(Click here for the audio of this post… tried something different!)
It’s December 8th, 2020……… Wow! Where did the year go?
As I sit here in bed (it’s 3:12pm and I intend to stay in my pjs all day) thinking about this past year, it’s so hard to know where to start and what all to include in this long, overdue blog post.
For those of you who don’t know, I recently graduated (see last post) with my PhD in Hispanic linguistics. It was quite the underwhelming experience, probably because I had no real closure from that chapter of my life, but we’ll leave that for another post… or therapy. I took a job in western PA as an assistant professor of Spanish, and as someone who recently left behind a program where I had little say in how/what I taught, my new work environment has truly given me the opportunity to develop as an educator.
I really loved the classes I taught (except one, but you can’t have it all), and for the most part, lol, I really loved my students! The good bulk of them were hard working and showed a general interest in the material.
Aside from teaching, I’m fortunate enough to be a part of a great department. My primary colleague is pretty kick-ass and was the main reason I decided to accept the current position I’m in. After many discussions (more like rants) with friends, I’ve found that this is not necessarily the norm in academia LOL. So, I am truly grateful for the faculty I work with. I was a little nervous being a young rookie, fresh out of graduate school, but they treated me with respect and as an adult from the jump…. which is good, because I defffff felt like a child who needed her mom every once in a while!
This pandemic. Man oh mannnnnnn did ‘Rona bring out some ugly moments and experiences!
I remember having a conversation with a friend who’d just gotten her first academic job last year, and I remember her mentioning that it felt so lonely! And for some reason, I kind of glossed over that comment at the time. “I make friends easily, I’ll be fine!”, I thought. But something to consider is that when you’ve been a student for like… 24 years, you get used to making friends in an environment that’s freaking conducive to making friends! You’re put in a cohort with people from a similar age group, who study the same thing, and therefore have similar-ish interests. In the real world (not the fairy tale-school fiction version of life), that is not the case!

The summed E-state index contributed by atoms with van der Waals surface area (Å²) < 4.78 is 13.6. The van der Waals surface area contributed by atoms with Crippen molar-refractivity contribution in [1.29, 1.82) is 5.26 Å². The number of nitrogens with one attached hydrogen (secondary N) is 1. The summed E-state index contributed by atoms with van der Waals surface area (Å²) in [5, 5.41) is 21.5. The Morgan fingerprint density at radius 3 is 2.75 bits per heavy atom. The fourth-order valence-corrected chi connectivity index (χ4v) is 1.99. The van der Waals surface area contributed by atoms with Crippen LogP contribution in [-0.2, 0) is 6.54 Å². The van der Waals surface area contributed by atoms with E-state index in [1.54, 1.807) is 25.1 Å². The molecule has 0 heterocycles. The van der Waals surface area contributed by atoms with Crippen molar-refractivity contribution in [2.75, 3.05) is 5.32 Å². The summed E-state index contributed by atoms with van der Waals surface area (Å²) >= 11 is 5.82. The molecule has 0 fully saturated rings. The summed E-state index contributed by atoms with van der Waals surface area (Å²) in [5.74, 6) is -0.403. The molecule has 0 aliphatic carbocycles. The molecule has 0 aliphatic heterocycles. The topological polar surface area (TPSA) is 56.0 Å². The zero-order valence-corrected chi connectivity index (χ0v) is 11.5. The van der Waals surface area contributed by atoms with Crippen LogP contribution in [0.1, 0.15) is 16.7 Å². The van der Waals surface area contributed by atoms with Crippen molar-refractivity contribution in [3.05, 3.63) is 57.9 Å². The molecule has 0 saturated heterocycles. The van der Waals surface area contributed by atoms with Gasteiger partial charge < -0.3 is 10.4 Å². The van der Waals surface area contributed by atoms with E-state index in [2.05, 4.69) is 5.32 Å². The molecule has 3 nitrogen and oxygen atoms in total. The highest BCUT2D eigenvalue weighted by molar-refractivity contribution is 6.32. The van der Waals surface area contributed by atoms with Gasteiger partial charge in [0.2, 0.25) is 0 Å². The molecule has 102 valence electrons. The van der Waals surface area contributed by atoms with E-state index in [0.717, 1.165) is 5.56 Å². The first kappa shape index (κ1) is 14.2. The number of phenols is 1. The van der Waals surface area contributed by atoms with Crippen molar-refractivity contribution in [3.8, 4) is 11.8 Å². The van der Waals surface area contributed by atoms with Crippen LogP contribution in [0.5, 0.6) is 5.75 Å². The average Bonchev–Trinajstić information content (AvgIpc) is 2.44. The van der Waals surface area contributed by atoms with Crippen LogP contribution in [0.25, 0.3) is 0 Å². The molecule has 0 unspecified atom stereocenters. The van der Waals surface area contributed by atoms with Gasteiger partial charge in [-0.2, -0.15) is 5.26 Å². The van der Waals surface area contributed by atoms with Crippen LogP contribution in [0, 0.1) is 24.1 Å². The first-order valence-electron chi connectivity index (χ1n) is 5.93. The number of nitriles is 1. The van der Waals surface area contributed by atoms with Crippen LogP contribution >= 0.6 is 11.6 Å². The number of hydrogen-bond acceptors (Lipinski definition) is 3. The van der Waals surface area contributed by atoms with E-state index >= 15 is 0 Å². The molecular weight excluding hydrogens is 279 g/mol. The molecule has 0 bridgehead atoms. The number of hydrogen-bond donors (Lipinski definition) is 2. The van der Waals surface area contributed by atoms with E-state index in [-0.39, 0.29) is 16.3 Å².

So, I really struggled to connect with others and find a new tribe (aka humans that I connect deeply with, can rant with, be me with, and simply hang with), and if you know me, you KNOW I need a tribe! I am notttt one of those people who believes their partner should be their everything. Gag. bye. So I need other humans that I can connect with, so that I’m not turning to one human to be my lover, my best friend, by brother, my mechanic, my cook, etc. etc.! This was something that really, really impacted me at the beginning of the semester, leading to a lot of depression and anxiety. Thank the universe for therapy thooo! Little by little, I was able to incorporate different things into my life that helped ease that sense of loneliness. I also got so busy that I didn’t have time to feel lonely lol #glasshalffull
My age also was/is not super helpful. Being 29 and looking 20 was also sometimes challenging. Of course, good ole imposter syndrome would creep up when I was stopped by other faculty and asked “what classes are you taking this semester young lady?”, or the looks I’d get as the next faculty member entered the room and saw me cleaning the podium where I’d just taught (“She’s the professor? No way!”). What can ya do though?
I think.. actually I know my students were all shook the first day they saw me, but I’m used to that since there are virtually no Black Spanish teachers. We’re practically unicorns! But all in all, it’s challenging to be closer in age to those you teach than to those you work with, but it’s something I’m slowly adjusting to.
Another challenge the pandemic has brought to light is the challenge of simply being an educator. I think 2020 has been the hardest year for educators since freaking Plato and Socrates and all those dudes. For me personally, this pandemic helped me to see how very little educators are valued, and I often felt like an easily replaceable body that served to keep students happy. Which is not what I sacrificed my 20’s in graduate school for. Time after time, university after university, article after article, all I’d hear about was how hard of a time students were having, and how flexible faculty need to be. But no one cares about how that flexibility affects the faculty member, or how much additional preparation goes in to teaching classes offered through multiple modalities. I personally had to teach some classes face to face and on Zoom simultaneously and often times, I felt like a circus clown trying to appease different audiences.